HMRC can issue Civil Evasion Penalties, of up to 100% of the amount evaded if you are found liable.
Directors of Limited Liability Companies can be issued with a penalty that they are liable to personally pay.
We can assist you in determining whether you are liable in the first instance and if so to mitigate the penalty by up to 40%.
For more information on our track record of success and Penalties, please read our CASE STUDY – Successful VAT Penalty Notice Appeal here.
HMRC Internal Appeals
We encourage our clients to resolve a dispute though negotiations with HMRC or by requesting reconsiderations and internal appeals. It is important to appeal a HMRC decision within the prescribed period. A properly formulated appeal based on legal rights obligations and merits can save you lots of time, stress and inconvenience.
If your accountant or tax advisor is dealing with the HMRC internal appeal route, please do contact us for a second opinion as it is important not to compromise your position. Our knowledge on the law could mean that we may be able to suggest a more favourable option or interpretation.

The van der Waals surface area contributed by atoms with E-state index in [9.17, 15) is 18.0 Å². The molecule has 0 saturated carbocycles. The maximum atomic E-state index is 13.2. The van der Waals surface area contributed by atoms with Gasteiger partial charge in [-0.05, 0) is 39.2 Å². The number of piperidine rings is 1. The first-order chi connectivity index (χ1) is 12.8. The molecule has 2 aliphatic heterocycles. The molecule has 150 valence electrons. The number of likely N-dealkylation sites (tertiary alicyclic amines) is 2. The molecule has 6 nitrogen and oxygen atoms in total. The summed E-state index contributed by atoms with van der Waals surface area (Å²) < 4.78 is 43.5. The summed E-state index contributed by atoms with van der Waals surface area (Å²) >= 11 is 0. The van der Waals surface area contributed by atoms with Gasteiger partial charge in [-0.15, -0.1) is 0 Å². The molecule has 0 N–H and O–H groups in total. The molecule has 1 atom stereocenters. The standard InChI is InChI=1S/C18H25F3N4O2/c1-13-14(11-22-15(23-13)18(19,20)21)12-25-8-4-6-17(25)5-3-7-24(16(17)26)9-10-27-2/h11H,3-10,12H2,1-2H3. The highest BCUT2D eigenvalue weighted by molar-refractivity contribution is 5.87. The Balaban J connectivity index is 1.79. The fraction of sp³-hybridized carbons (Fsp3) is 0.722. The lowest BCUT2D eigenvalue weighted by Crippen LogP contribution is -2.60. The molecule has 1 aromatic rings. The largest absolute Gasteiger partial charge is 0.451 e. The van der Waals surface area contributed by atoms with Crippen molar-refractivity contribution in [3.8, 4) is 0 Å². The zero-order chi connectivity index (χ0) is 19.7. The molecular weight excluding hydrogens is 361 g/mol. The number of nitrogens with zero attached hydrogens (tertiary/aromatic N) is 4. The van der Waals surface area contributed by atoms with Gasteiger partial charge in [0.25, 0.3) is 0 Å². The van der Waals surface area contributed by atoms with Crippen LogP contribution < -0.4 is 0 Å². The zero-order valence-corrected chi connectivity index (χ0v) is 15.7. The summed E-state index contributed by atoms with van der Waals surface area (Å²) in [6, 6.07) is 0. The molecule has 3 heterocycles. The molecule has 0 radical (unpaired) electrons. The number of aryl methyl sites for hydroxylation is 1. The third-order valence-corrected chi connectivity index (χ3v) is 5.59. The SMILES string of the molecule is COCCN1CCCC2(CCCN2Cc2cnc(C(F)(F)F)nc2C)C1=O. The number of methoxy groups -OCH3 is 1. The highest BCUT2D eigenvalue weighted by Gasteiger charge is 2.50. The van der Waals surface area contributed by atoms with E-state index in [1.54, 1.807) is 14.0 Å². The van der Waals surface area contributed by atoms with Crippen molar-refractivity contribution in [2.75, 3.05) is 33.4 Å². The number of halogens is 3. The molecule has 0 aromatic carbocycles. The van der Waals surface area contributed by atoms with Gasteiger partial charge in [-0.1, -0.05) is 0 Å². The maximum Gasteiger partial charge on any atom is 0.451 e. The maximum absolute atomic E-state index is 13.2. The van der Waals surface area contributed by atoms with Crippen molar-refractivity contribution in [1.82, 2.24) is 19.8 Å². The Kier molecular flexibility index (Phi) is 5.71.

Contact our Litigation Solicitors:
Monarch Solicitors can provide expert legal advice in a wide range of matters regarding HMRC penalties.
If you would like to enquire about any matters regarding HMRC penalties please complete our online contact form here or send an email to us at [email protected] and one of our solicitors shall call you back.
Alternatively, please call our litigation solicitors in Manchester on 0161 820 8888 for a no obligation discussion.
Call us for a free initial consultation
There are three main types of tax investigation that are carried out by HMRC. These are often referred to as a Section 9A enquiry, a Code of Practice 8 (COP8) and Code of Practice 9 (COP9). They are not criminal investigations and don’t always lead to criminal prosecution. However, HMRC can start criminal investigations and prosecution if you don’t comply or they find evidence of serious offences.
- Most civil tax investigations end with you and HMRC agreeing on how much tax and how much of a penalty you should pay. If you can’t reach a mutual agreement and disagree with HMRC’s decision on the case, you can make an appeal and begin litigation in either civil court or a tribunal. If HMRC starts a criminal investigation against you and finds evidence of criminal offences, you may have to go to court to face criminal prosecution.
If you’re unhappy with the outcome of the HMRC investigation, you can request an internal review. This can either confirm or change the figures of the original investigation. Following that, you can appeal the decision in a civil court or tribunal. During litigation, you and HMRC present evidence for your different tax calculations. The court or tribunal will decide on the correct tax figure. If they find that you’ve underpaid, you’ll get a deadline to pay the difference, plus interest and a penalty payment. You may be allowed to make payments in instalments. If you fail to make any required payments, you may face criminal prosecution.
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